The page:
The remaining Astros’ players, after hearing about Mills’ firing, felt bad that they weren’t able to play well enough for their manager to keep his job. Also dismissed from their jobs were first base coach Bobby Meacham and hitting coach Mike Barnett, who were replaced on an interim basis by Dan Radison and Ty Van Burkleo, respectively, both from Oklahoma City.

The 49-year-old DeFrancesco was an All-American catcher at Seton Hall and when he was selected by the Boston Red Sox in the ninth round of the 1984 draft, he was replaced behind the plate at Seton Hall by a young freshman named Craig Biggio.

DeFrancesco has managed more than 2,300 minor league games in his 17 seasons and has been at Oklahoma City since 2011. His only major league coaching experience came when he was Oakland’s third base coach in 2008. He caught for nine seasons in the minor leagues, appeared in 567 games, but never advanced past Triple-A.

DeFrancesco should have the inside track for being named as the permanent manager of the Houston Astros after the season ends. After all, what major league manager in his right mind wants to compete in the majors with a minor league team???

KWICKIES…It is really surprising to this Korner that the 2012 West Orange-Stark Mustang football team is NOT found anywhere in the Associated Press’ top 20 preseason rankings. Since dropping down to Class 3A, the Mustangs have never missed making the state playoffs and have won the district championship in every year but one. And this season they have seven starters returning on their Chain Gang Defense and four on offense. If Nederland could vote, it’s a sure bet they’d have the Mustangs in the state poll after being stymied by the defense in Friday night’s 14-7 Mustangs scrimmage victory.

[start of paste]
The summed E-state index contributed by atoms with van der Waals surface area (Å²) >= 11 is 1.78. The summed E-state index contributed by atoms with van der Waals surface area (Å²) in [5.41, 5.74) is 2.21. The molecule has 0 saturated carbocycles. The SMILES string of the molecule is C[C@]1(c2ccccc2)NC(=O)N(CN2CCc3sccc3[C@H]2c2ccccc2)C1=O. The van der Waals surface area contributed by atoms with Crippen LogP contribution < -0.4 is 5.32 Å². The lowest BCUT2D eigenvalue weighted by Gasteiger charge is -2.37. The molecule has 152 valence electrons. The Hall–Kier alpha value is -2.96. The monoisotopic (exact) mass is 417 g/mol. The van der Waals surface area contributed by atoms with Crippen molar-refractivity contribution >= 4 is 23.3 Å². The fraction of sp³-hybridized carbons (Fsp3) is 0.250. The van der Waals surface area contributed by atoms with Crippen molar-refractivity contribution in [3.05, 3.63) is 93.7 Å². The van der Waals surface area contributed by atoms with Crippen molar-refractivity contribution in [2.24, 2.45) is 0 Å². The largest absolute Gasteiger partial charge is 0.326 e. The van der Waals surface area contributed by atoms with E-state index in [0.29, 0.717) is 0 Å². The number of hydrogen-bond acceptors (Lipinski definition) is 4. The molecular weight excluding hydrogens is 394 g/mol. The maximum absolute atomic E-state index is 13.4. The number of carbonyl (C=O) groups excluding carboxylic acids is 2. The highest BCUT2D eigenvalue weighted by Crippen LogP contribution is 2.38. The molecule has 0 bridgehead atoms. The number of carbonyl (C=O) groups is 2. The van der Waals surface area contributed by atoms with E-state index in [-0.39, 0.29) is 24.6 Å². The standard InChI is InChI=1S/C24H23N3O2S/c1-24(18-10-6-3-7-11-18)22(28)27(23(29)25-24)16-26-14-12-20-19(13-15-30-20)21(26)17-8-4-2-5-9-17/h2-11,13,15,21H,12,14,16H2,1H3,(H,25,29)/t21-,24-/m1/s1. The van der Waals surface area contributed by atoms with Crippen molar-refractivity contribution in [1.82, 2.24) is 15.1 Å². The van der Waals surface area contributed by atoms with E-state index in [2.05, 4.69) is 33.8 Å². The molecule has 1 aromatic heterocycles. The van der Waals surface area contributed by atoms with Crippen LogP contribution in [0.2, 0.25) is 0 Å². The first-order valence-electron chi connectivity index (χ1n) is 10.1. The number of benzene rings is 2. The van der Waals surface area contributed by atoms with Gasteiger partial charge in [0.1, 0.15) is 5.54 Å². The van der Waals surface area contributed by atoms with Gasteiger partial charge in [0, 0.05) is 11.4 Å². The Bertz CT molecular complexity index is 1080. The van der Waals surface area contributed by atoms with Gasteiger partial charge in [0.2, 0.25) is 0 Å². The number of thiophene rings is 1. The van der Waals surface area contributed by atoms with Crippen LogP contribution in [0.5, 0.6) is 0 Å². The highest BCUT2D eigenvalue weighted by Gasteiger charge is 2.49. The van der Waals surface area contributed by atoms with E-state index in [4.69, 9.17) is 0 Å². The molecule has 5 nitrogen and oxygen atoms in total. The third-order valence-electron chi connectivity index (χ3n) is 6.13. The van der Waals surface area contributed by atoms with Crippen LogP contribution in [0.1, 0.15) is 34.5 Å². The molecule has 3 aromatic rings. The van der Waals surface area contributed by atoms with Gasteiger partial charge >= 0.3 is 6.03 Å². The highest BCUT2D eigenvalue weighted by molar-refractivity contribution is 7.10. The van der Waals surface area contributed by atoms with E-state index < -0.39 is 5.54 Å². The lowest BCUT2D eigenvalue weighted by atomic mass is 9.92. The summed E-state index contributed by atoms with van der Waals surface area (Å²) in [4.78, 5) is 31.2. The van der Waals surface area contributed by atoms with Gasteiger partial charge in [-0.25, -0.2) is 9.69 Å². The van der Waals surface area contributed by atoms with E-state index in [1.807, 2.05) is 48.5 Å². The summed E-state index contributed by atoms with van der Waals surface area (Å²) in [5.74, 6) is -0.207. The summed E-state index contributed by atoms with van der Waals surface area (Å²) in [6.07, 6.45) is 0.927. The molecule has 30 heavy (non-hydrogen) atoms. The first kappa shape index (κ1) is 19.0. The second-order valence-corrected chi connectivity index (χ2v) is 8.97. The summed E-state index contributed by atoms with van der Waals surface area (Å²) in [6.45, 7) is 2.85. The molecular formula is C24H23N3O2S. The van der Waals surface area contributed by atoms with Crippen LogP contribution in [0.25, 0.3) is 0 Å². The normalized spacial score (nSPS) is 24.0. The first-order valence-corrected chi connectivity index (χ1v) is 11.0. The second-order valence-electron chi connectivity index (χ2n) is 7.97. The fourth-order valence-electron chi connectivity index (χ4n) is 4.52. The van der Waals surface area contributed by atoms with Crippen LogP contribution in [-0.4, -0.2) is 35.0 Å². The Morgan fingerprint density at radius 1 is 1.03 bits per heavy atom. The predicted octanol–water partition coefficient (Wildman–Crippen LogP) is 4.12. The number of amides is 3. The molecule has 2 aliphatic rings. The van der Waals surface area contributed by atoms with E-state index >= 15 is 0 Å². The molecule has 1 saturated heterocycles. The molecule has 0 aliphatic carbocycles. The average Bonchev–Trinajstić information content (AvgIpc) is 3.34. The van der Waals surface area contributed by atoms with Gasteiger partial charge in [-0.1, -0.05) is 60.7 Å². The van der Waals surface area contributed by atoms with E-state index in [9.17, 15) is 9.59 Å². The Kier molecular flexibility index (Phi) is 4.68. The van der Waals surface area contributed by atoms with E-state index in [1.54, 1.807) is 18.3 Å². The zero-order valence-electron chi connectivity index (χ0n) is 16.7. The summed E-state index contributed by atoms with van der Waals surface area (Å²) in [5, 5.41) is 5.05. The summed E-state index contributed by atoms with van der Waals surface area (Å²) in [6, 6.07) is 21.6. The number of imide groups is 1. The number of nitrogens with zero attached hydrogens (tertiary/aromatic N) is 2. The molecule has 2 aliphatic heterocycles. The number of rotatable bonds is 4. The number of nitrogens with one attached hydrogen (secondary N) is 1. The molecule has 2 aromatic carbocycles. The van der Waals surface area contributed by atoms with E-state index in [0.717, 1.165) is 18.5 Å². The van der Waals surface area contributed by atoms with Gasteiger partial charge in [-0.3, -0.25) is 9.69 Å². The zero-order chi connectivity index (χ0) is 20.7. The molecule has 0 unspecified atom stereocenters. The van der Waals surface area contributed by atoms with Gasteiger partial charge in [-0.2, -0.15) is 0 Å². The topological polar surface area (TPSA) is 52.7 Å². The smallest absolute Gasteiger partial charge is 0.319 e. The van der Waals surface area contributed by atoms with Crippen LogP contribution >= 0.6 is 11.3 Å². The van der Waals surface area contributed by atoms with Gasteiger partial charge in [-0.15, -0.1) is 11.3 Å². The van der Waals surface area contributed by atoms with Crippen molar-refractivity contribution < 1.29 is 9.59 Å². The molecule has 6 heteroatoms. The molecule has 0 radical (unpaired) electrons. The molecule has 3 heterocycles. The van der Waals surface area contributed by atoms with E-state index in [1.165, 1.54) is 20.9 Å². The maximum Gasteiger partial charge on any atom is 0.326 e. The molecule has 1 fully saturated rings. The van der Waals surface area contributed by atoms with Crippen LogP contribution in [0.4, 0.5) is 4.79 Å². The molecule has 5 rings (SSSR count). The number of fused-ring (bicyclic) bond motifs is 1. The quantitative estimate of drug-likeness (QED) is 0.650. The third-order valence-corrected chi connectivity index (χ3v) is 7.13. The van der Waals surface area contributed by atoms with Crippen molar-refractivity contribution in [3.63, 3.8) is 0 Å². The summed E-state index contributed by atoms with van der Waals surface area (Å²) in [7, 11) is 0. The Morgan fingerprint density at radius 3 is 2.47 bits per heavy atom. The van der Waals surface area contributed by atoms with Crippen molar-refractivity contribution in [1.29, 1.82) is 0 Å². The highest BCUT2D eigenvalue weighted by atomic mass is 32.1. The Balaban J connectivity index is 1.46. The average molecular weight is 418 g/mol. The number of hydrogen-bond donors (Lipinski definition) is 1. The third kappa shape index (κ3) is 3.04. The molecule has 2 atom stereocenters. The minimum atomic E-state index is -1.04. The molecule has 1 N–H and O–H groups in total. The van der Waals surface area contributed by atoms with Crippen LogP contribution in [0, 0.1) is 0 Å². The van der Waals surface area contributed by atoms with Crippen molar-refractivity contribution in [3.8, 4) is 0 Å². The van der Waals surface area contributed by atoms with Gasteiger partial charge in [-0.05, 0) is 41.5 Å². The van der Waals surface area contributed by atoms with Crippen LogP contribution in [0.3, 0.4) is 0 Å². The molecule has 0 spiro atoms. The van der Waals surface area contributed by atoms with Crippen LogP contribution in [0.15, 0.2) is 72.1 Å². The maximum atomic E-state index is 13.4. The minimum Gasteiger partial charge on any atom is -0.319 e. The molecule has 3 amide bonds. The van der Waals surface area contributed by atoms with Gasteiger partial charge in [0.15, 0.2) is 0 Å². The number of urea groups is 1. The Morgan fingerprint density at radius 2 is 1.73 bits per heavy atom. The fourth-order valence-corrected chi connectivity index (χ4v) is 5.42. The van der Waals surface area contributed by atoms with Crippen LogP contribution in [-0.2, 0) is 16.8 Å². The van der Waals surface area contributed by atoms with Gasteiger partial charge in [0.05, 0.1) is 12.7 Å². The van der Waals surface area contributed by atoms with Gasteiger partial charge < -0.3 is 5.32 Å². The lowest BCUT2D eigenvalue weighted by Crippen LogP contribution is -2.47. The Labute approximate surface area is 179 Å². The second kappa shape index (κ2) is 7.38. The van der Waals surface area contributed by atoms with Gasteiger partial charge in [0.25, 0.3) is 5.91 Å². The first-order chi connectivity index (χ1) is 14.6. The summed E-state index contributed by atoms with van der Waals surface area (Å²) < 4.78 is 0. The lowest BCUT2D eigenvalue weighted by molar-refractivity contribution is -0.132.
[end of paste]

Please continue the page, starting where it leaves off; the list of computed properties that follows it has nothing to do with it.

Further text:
The Seattle Seahawks secondary was voted the best unit at the end of training camp after the team upped their exhibition record to 2-0 with a 30-10 victory over the Denver Broncos Saturday night. The four players named included 2011 Pro Bowl starter Earl Thomas of Orange, strong safety Kam Chancellor, cornerback Brandon Browner and cornerback Richard Sherman.